As you probably know, golf has been around for a while. Several hundred years, in fact. It’s only natural that certain myths would take root over the centuries.
The major myths about the golf swing are based in truth. Perhaps that’s why they’ve survived so long. The problem is, they’re easily misinterpreted. To this day, the big myths are still repeated on courses and driving ranges everywhere, every day – often with the best of intentions, but doing more harm than good.
Let’s examine three golf swing myths that refuse to die:
“Keep your head down”: Whenever a golfer tops the ball, someone in his group will invariably remark, “You looked up.” While it’s true that turning the head away from the ball before contact can cause mishits, the concept of keeping the head down dangerously oversimplifies things.
Problems occur when golfers, especially beginners, take the phrase too literally. Intent on keep the head still and the eyes locked onto the ball throughout the swing, they tense up through the neck and shoulders, inhibiting their ability to make a full backswing turn. On the downswing, this tension prevents them from turning fluidly through the shot, stiffening the arms and creating all kinds of ugly results.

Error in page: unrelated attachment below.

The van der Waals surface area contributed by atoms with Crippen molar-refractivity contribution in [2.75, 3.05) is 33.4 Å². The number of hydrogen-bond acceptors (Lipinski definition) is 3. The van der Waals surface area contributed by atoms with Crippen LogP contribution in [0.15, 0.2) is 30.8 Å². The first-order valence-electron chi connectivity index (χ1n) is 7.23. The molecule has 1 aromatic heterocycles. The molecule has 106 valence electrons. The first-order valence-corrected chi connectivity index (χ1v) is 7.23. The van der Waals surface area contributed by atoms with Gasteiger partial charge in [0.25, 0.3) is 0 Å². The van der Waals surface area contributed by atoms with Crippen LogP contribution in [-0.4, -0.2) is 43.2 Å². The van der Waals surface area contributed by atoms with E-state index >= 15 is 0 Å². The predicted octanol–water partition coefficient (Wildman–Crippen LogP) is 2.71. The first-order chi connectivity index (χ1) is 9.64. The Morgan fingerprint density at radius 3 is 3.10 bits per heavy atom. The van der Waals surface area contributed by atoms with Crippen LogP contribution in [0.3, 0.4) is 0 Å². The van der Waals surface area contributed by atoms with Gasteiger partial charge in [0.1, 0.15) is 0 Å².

Fact is, the head should be allowed to swivel a little bit, naturally, on the backswing and downswing. Stay focused on the ball, but let the head come up (turn toward the target) with the right shoulder after impact. Make sure your neck and shoulders are nice and loose before you swing.
“Keep your left arm straight”: Or translated for lefties, “Keep your right arm straight.”
If taken too literally, the left-arm-straight mantra introduces our old friend tension to the swing – and that’s never good. A more helpful wording would be, “Don’t allow too much bend in your left elbow.”
Beginners get into big trouble when they try to lengthen the backswing by bending the arm. Instead, length should be created by a complete shoulder turn – ideally, the shoulders should be perpendicular to the target line at the top of the backswing on a full shot. If you’re flexible enough to reach this point, maintaining a straight (but not rigid) left arm should be fairly easy.
“Swing slowly”: Yet another piece of well-meaning advice that doesn’t work so well if practiced literally.
Golfers who concentrate on swinging slowly usually fail to accelerate the club into the ball. The lack of clubhead speed kills their distance, and the decelerating movement causes wayward, poorly struck shots.
While some famous professional golfers appear to swing slowly – Ernie Els and Fred Couples come to mind – others like Nick Price have very quick swings. What you’re seeing is called tempo, which is akin to rhythm, and it varies for every player.
Every golfer has a natural tempo (follow the link to learn how to find yours). What’s important is developing a swing based on this tempo, be it slow, fast or in between.